The Downside of Magical Thinking

Contributed by Ed Tilley

I have read in the media, including our local paper, lots of talk about prayer.

Prayer, in my view, is magical thinking.

I suppose people who practice it do so with good intentions. I am not sure how they explain why some people who pray suffer dire consequences. I suppose they attribute it to a higher plan.

I am not a fan of magical thinking for two reasons.

One is that it avoids the hard work. Science is hard work. It is going to be the hard work and difficult decisions that will address climate change.

Two is that it absolves humans of responsibility. I am reminded of the student who prays before a test as they have not studied. For some reason the student feels she/he can avoid responsibility for poor study habits. We humans use it to avoid responsibility for the work needed for peace and justice.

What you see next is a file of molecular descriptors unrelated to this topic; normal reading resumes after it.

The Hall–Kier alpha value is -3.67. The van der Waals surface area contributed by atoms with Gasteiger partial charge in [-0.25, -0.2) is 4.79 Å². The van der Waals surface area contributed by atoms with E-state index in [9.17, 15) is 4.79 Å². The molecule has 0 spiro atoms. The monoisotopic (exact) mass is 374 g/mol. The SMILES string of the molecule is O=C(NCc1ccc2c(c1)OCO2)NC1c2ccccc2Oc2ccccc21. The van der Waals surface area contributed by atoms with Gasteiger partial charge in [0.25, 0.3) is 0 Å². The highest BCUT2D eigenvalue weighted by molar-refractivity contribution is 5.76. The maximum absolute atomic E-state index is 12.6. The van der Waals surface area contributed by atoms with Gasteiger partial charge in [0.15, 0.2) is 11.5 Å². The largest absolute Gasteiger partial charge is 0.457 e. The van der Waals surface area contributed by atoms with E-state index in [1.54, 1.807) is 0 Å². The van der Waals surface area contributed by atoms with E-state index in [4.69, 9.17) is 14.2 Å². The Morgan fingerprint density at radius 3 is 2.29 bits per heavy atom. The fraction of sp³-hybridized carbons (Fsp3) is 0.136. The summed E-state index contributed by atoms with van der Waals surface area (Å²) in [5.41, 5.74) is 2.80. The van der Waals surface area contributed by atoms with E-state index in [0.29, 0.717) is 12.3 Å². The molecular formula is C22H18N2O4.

I remain hopeful about the future. I do so not because of some grand plan. I do so because humans adapt. We need science and reason to address the issues confronting us. If we do use them, we will succeed.

More thoughts on science: Edward Taylor, M.D.

Wilmington’s March for Science was short on only one thing: time.

With 750 sign-carrying marchers, a packed auditorium, and an overly-ambitious roster of speakers, organizers opted to cut the pre-March program short. That left half a dozen speakers on the rally equivalent of the cutting room floor.

Continue reading More thoughts on science: Edward Taylor, M.D.